Over the weekend, Senate Minority Leader Chuck Schumer (D-New York) called on Trump to release the Schiff memo, while the House Judiciary Committee ranking member Jerrold Nadler (D-New York) sent out a six-page letter on Sunday challenging the Nunes memo to the House Democrats.
Now, Schiff, and the other Democrats on the House Intelligence Committee, will lead the way running interference in their efforts to hinder the revelation of the real collusion, between those in the Clinton campaign and the Obama administration working to help prevent the election of their political opponent, Donald Trump.
Campbell's piece was published Friday, the same day the Trump administration published an intelligence memo compiled by House Intelligence Committee Republicans that alleges Federal Bureau of Investigation and Justice Department abuses of the Foreign Intelligence Surveillance Act.
Schiff has branded the GOP memo "a political hit job" and has questioned whether Nunes had co-ordinated with the White House in drafting the document seized on by the president to vent his grievances against the nation's premier law enforcement agencies.
Democrats have argued that the Nunes memo, which was released last week, was misleading and one-sided.
"Yes, there's a photo of more than a dozen people sitting around a conference table, including Papadopoulos and Trump", Jack Langer, Nunes's communications director, wrote in an email to Yahoo News. Or recall how Richard Nixon and his attorney general, John Mitchell, politicized the IRS and Justice Department in an attempt to punish their political enemies. He has said his memo is based on the same underlying classified material that Republicans used for their version, but will point out its errors and omissions.
On Saturday, Trump tweeted that the controversial Republican memo, which was declassified by Trump and released by the committee the day before, "totally vindicates" his claim that Mueller's investigation is a "witch hunt". In a sign of an emerging split in the president's party, four Republican members of the intelligence committee - Representatives Trey Gowdy, Chris Stewart, Will Hurd and Brad Wenstrup - said on Monday that the memo should not be allowed to undermine Mueller's investigation.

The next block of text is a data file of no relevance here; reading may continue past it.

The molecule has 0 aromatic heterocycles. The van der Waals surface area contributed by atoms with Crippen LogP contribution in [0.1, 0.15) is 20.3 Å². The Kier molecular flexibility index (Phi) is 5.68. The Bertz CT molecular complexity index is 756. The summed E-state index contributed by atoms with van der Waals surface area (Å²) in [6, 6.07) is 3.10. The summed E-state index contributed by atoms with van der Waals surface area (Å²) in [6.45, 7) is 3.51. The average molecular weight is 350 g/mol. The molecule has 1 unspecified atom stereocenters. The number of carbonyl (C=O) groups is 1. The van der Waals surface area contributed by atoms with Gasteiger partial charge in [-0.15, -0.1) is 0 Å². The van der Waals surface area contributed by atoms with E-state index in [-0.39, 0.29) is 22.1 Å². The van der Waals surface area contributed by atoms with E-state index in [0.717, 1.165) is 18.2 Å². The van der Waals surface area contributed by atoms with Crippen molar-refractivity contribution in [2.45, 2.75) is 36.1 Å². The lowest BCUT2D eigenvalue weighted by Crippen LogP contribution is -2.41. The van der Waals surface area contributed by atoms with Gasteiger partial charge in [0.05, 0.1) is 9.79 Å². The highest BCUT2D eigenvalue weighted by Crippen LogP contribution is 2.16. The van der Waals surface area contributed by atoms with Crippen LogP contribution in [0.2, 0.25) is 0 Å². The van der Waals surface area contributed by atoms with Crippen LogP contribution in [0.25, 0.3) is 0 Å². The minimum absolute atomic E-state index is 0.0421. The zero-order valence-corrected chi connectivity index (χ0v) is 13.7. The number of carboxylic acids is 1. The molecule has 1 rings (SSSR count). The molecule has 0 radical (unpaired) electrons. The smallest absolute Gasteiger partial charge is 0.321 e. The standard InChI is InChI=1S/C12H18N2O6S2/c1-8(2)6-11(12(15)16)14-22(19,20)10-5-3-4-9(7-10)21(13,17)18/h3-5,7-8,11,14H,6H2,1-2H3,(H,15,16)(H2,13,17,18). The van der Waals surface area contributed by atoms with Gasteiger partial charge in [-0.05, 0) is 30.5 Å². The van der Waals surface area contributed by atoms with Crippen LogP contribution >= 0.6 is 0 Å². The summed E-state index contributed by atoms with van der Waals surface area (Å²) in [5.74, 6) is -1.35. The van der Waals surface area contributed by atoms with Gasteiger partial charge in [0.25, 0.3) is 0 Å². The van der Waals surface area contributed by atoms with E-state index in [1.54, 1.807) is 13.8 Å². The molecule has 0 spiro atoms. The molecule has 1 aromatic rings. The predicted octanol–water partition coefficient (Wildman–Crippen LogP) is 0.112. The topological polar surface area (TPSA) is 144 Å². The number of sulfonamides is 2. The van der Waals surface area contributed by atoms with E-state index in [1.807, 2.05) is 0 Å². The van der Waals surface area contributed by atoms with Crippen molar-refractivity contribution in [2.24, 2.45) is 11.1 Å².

Even with the committee voting to make the Democrats' memo public, Trump could decide to keep it secret.
We have an update now on a story we've been following today about dueling memos from the House Intelligence Committee. Nunes strongly implies, but doesn't quite say, that without the dossier, which was misrepresented by prosecutors, there would be no Russian Federation investigation.
White House press secretary Sarah Sanders announced in the daily press briefing that the meeting had happened. In their mind, the memo provides clear evidence that there is no basis for any investigation into the Trump campaign's improper coordination with Russian Federation during the 2016 election - but they have to essentially invent a document that does not exist in order to get there.
One Florida Republican who is helping run the Russian Federation investigation, Rep. Tom Rooney, said he though there wouldn't be much in the Schiff memo to redact. But dismissing Rosenstein also could be a way to strike at the Mueller investigation.